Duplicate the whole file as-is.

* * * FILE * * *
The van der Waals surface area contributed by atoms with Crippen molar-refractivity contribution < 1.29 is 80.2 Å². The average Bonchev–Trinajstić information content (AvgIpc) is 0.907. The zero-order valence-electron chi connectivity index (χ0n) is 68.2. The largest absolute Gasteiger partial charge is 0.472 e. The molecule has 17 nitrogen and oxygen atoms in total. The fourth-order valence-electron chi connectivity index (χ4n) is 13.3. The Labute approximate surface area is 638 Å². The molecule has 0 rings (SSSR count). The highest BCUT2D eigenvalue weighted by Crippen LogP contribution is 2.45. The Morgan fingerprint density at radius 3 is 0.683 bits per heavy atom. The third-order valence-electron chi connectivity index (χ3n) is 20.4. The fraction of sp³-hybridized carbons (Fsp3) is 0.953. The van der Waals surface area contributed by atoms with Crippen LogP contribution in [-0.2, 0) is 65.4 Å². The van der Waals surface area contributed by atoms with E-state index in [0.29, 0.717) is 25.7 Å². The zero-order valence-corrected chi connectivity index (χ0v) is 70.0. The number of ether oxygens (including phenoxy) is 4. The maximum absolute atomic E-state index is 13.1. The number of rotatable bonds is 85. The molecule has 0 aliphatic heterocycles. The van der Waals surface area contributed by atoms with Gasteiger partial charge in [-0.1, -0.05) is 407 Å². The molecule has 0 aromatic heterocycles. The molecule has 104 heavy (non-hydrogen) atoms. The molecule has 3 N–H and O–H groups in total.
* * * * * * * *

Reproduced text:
The van der Waals surface area contributed by atoms with Crippen molar-refractivity contribution < 1.29 is 80.2 Å². The average Bonchev–Trinajstić information content (AvgIpc) is 0.907. The zero-order valence-electron chi connectivity index (χ0n) is 68.2. The largest absolute Gasteiger partial charge is 0.472 e. The molecule has 17 nitrogen and oxygen atoms in total. The fourth-order valence-electron chi connectivity index (χ4n) is 13.3. The Labute approximate surface area is 638 Å². The molecule has 0 rings (SSSR count). The highest BCUT2D eigenvalue weighted by Crippen LogP contribution is 2.45. The Morgan fingerprint density at radius 3 is 0.683 bits per heavy atom. The third-order valence-electron chi connectivity index (χ3n) is 20.4. The fraction of sp³-hybridized carbons (Fsp3) is 0.953. The van der Waals surface area contributed by atoms with Crippen LogP contribution in [-0.2, 0) is 65.4 Å². The van der Waals surface area contributed by atoms with E-state index in [0.29, 0.717) is 25.7 Å². The zero-order valence-corrected chi connectivity index (χ0v) is 70.0. The number of ether oxygens (including phenoxy) is 4. The maximum absolute atomic E-state index is 13.1. The number of rotatable bonds is 85. The molecule has 0 aliphatic heterocycles. The van der Waals surface area contributed by atoms with Gasteiger partial charge in [-0.1, -0.05) is 407 Å². The molecule has 0 aromatic heterocycles. The molecule has 104 heavy (non-hydrogen) atoms. The molecule has 3 N–H and O–H groups in total.